Norton Rose is quite the darling of the legal world since it mooted plans to put all its staff – partners included – on a four-day week as a way of saving jobs (, 13 March).

Readers of were almost unanimous in voicing their ­support for the scheme, as the column opposite shows. But while the firm has clearly scored a PR coup with its idea – something that should stand it in good stead when the economy begins to recover – will a four-day week work for the firm in practice? Is there a chance that the plan could backfire, with Norton Rose being forced to make redundancies further down the line when the market’s memory of other firms’ layoffs has softened?

For the managing partner of one top 20 firm, any kind of widespread flexible working scheme will be problematic because, while internally it may be good for morale, externally clients could be less understanding if their trusted legal adviser is no longer at their beck and call.

“You need to have a carefully organised programme to communicate with clients to make sure service levels aren’t ­interrupted,” the managing partner says. “Is working four days a week good for careers, clients and so on?”
While clients may have taken a dim view of their lawyers working on a part-time basis during the boom years, ­especially when they were doing deal after deal in ever-faster times, the ­reality is that the client’s world has changed just as much as the adviser’s.

As Jomati consultant Tony Williams points out, most clients are also having to adapt to the changed economic ­environment and, faced with job cuts of their own, are more likely than ever before to be understanding of the move.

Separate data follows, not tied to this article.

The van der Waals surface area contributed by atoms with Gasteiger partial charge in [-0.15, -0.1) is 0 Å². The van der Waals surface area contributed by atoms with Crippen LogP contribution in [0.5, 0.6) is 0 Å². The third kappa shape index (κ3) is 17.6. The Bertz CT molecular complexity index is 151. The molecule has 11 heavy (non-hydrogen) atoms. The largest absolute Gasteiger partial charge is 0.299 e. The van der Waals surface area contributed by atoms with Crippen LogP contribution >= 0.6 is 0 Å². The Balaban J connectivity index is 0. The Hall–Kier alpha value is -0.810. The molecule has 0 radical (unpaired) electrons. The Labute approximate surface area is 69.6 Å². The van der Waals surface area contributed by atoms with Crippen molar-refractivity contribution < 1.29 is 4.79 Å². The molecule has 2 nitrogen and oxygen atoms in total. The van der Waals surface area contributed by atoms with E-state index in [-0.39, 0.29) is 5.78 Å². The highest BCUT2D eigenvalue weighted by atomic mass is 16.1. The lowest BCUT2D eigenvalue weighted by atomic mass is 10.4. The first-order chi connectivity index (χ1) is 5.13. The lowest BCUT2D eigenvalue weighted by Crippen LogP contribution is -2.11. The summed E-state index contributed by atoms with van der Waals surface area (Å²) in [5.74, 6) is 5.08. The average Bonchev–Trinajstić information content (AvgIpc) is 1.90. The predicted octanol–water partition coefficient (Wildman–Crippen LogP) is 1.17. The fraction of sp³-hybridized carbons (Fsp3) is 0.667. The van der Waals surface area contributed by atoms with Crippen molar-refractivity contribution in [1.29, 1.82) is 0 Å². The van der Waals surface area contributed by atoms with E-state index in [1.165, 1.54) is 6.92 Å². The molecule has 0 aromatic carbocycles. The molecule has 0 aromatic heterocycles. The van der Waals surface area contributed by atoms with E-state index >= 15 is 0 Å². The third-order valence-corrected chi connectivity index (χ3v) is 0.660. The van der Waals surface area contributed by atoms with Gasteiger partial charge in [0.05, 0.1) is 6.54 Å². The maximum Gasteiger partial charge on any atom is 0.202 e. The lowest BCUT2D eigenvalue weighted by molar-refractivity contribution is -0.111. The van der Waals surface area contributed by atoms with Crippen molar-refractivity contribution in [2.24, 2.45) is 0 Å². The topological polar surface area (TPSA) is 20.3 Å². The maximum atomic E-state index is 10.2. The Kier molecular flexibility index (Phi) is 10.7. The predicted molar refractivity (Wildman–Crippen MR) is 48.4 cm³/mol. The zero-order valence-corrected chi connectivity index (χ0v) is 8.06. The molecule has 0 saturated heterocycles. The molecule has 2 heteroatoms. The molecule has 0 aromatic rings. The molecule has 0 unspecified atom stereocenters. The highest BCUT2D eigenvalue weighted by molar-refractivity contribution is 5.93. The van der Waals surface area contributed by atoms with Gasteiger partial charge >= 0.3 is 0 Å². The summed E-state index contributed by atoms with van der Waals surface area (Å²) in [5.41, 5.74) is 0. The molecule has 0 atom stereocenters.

“Clients are doing the same thing and, anyway, they may have always worked with people at [the law firm] who have done a four-day week.”

The key, says Williams, is flexibility, both on the part of the client and
the lawyers.

“Using the four-day week option for people you want to keep long term does make sense if they’re going to be flexible,” he adds. “Sometimes it might not be possible to have a four-day week, but the people involved could take an extra couple of days off the following week.

“If a firm can’t manage its client’s needs, then it would be doing it with one arm tied behind its back.”

Working a four-day week is clearly a good way of dealing with vastly decreased workloads and in the short term it would save on the huge sums of money required to make mass layoffs (some estimates put the cost of a ­redundancy programme at the ­equivalent of six months’ earnings).

The issue is that, while a large-scale alternative to redundancy is to be ­welcomed on an emotional level, from a business point of view it makes sense to use a time of economic crisis to re-evaluate how a firm is run. That inevitably means rationalising staffing levels.

As the managing partner of a US firm’s London office says, law firms must change the deal they have and, with associate salaries reaching uneconomic levels over the past several years, the only way to control that is to get rid of people.

“You have to get to the point where you’ve weeded out all the non-­performers,” he says.

But as that strategy would leave firms open to the risk of losing a generation of people, it is understandable that firms such as Norton Rose would want to ­consider alternatives. The problem is that, if the four-day week option does not work (and it should be noted that ­Norton Rose has still to make a decision on whether to go down this route), the firm would then be likely to be forced to deal with redundancies at a later date.

As Williams at Jomati points out, most UK firms have got their redundancies out of the way before the end of the ­current financial year, meaning they will take the financial hit in 2008-09. If ­Norton Rose does go ahead with its four-day week and it is not deemed a success, the firm could face redundancies in the 2009-10 financial year. If that were the case, its public image could be ­significantly different to how it is now.